Sales of the two cars, which share a platform, have been hugely disappointing. A team being assembled for the crash program, called Project D, will concentrate on redesigning the interiors, according to a supplier executive familiar with the program.
The team will include some senior managers and directors who took recent buyouts and are returning as contract employees, the source said.
Critics have blasted the sedans for the cheap plastic look and feel of their interiors.
The Sebring debuted in the fall of 2006, and the Avenger was launched in January. Both have struggled to find retail buyers.
Meanwhile, CEO Bob Nardelli is adding firepower to Chrysler's purchasing department in an effort to reduce costs.
Nardelli, former chairman of Home Depot, has brought the retailer's former purchasing boss, John Campi, to Chrysler as an adviser.
Simon Boag, Chrysler's purchasing chief, said he is working closely with Campi. Before going to Home Depot, Campi worked at DuPont and General Electric and is regarded as an expert in cost control and global supply chain management.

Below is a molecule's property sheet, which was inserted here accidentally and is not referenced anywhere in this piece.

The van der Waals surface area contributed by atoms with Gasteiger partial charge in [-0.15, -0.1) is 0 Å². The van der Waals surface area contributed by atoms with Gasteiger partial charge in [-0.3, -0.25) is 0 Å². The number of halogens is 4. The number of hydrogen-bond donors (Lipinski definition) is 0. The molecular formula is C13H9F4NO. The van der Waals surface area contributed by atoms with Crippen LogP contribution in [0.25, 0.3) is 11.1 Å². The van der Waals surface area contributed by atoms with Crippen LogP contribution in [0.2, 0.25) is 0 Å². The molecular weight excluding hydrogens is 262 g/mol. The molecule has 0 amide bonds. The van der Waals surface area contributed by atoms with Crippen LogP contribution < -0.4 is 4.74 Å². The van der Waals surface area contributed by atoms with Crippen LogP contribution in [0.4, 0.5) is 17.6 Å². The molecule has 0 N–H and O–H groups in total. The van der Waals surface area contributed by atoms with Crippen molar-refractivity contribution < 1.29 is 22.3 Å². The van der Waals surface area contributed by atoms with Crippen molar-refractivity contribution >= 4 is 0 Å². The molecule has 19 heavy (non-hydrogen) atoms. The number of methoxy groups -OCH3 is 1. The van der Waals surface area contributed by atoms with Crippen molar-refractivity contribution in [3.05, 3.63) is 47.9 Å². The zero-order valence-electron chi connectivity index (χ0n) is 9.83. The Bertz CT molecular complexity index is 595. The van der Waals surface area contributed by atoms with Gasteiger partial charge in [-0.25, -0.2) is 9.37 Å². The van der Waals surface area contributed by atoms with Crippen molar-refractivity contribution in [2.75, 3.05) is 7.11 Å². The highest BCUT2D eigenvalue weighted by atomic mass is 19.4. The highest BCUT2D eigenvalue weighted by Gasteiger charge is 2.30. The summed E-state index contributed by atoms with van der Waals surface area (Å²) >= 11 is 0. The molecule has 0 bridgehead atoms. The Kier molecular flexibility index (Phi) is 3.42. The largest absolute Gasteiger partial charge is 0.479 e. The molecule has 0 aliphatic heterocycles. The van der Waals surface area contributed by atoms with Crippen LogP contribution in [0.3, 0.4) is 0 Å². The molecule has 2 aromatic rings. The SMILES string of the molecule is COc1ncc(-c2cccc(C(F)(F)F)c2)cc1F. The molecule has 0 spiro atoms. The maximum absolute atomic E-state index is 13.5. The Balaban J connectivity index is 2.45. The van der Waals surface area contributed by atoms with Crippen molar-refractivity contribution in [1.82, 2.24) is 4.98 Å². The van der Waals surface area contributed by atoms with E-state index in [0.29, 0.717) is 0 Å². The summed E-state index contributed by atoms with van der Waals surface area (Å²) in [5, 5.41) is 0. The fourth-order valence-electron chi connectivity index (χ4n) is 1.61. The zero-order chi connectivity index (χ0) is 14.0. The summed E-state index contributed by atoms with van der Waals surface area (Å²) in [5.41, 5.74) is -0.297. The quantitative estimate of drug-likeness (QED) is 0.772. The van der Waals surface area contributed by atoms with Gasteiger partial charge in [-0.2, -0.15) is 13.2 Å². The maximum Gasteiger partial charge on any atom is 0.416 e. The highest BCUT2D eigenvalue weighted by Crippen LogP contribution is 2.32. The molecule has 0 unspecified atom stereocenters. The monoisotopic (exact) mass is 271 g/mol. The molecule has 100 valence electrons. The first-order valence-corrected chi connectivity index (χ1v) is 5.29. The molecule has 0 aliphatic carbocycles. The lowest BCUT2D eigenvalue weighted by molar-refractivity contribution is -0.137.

Nardelli is caught in a cash crunch as he labors to fix Chrysler. Cerberus Capital Management LP, which owns 80.1 percent of Chrysler, has a cushion of about $10 billion in cash. Nardelli is in a race against time to improve Chrysler's products while bringing costs down and increasing profit margins.
Cerberus borrowed the $10 billion from five major banks to fund Chrysler's cash needs during its turnaround. Collateral for the loan is all of Chrysler's assets, including trademarks, factories, real estate, receivables and inventory.
Those banks planned to syndicate those loans with other lenders. But the plans have been postponed twice because of lack of investor interest. Analysts say that won't hurt Chrysler operations directly but could make it more difficult for Cerberus to raise additional funds for Chrysler in the future.